One of the lamest arguments (actually a fallacy) of religious apologists when confronted with atrocities done in the name of religion is to throw back the accusation at the opponent. It usually takes the form of bringing up supposedly atheistic regimes such as Stalin's Soviet Union or Nazi Germany (ignoring for the moment that the Nazi State wasn't "atheist"). The problem is, even if atheism is the cause of atrocities or worse atrocities, this doesn't address the point in the slightest.
The point being, of course, that religion has seemingly motivated violence, persecutions and killing (even though we are repeatedly informed by theologians and other religious apologists that religion is a necessary source of morality and that the god/gods of these religions is "good"). There is nothing in this particular charge against religion that says it is the sole cause of violence or persecution, but simply that it is a cause of such things, and that therefore it may be that its elimination would be all to the good. That is what the believer must address.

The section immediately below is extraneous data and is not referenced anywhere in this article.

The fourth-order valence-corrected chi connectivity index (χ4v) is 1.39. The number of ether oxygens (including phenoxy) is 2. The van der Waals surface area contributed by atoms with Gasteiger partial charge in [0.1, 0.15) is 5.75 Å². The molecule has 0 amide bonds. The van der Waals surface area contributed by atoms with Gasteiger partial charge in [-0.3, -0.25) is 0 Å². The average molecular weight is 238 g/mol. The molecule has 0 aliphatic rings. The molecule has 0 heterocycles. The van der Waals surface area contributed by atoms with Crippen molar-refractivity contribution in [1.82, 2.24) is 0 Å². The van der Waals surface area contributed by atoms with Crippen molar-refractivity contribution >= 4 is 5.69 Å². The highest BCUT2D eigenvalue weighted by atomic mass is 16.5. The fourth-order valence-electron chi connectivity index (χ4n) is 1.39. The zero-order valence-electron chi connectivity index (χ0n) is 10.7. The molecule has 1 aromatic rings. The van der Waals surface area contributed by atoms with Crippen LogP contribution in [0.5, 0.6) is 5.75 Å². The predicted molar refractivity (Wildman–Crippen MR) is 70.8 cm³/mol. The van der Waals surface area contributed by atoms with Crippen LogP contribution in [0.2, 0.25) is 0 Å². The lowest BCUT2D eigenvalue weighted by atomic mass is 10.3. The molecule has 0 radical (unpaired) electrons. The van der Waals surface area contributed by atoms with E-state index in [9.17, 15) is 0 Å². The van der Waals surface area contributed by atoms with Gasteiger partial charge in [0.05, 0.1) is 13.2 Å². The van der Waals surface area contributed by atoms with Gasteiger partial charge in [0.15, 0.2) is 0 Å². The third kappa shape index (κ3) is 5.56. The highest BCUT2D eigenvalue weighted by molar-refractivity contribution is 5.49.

As to atheism, it is not in any way a worldview in and of itself, but just lack of belief in something (gods). Atheists as a group don't generally agree on much outside of that lack of belief, not even on the subject of materialism, which many wrongly assume is part of atheism. An officially atheist government, like the totalitarian Stalin regime, must therefore have something else behind its motivation to cruel actions than simple non-belief in a god (I know some will say that's all you need, following Dostoevsky, but the opposite is actually the case, i.e., if God exists and you are His follower, anything is permitted, including burning heretics at the stake or flying planes into the skyscrapers of the infidels).
No, what you need is a collectivist faith, such as Marxism-Leninism (which even has its own holy scriptures) to commit such horrendous acts.